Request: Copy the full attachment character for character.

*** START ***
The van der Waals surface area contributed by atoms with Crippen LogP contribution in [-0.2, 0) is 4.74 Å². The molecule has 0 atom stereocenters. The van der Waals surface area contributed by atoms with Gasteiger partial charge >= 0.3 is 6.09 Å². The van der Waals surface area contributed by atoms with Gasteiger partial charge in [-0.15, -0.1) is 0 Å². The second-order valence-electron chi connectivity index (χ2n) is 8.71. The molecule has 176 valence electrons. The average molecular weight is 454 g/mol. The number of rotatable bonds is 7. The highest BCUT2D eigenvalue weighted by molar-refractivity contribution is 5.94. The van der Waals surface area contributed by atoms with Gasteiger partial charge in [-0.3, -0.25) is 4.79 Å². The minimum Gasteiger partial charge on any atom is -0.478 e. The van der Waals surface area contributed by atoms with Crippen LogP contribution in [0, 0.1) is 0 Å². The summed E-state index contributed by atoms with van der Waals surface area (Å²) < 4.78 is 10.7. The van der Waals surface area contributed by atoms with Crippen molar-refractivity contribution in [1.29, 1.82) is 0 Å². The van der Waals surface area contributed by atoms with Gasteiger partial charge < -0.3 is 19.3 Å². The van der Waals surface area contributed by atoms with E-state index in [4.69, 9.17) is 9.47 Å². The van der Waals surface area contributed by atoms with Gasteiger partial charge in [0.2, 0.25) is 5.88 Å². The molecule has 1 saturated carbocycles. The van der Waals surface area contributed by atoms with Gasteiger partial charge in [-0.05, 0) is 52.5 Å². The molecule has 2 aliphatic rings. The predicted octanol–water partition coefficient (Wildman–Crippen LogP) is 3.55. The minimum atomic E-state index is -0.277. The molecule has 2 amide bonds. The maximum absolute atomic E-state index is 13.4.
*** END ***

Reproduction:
The van der Waals surface area contributed by atoms with Crippen LogP contribution in [-0.2, 0) is 4.74 Å². The molecule has 0 atom stereocenters. The van der Waals surface area contributed by atoms with Gasteiger partial charge >= 0.3 is 6.09 Å². The van der Waals surface area contributed by atoms with Gasteiger partial charge in [-0.15, -0.1) is 0 Å². The second-order valence-electron chi connectivity index (χ2n) is 8.71. The molecule has 176 valence electrons. The average molecular weight is 454 g/mol. The number of rotatable bonds is 7. The highest BCUT2D eigenvalue weighted by molar-refractivity contribution is 5.94. The van der Waals surface area contributed by atoms with Gasteiger partial charge in [-0.3, -0.25) is 4.79 Å². The minimum Gasteiger partial charge on any atom is -0.478 e. The van der Waals surface area contributed by atoms with Crippen LogP contribution in [0, 0.1) is 0 Å². The summed E-state index contributed by atoms with van der Waals surface area (Å²) < 4.78 is 10.7. The van der Waals surface area contributed by atoms with Crippen molar-refractivity contribution in [1.29, 1.82) is 0 Å². The van der Waals surface area contributed by atoms with Gasteiger partial charge < -0.3 is 19.3 Å². The van der Waals surface area contributed by atoms with E-state index in [4.69, 9.17) is 9.47 Å². The van der Waals surface area contributed by atoms with Gasteiger partial charge in [0.2, 0.25) is 5.88 Å². The molecule has 1 saturated carbocycles. The van der Waals surface area contributed by atoms with Gasteiger partial charge in [-0.05, 0) is 52.5 Å². The molecule has 2 aliphatic rings. The predicted octanol–water partition coefficient (Wildman–Crippen LogP) is 3.55. The minimum atomic E-state index is -0.277. The molecule has 2 amide bonds. The maximum absolute atomic E-state index is 13.4.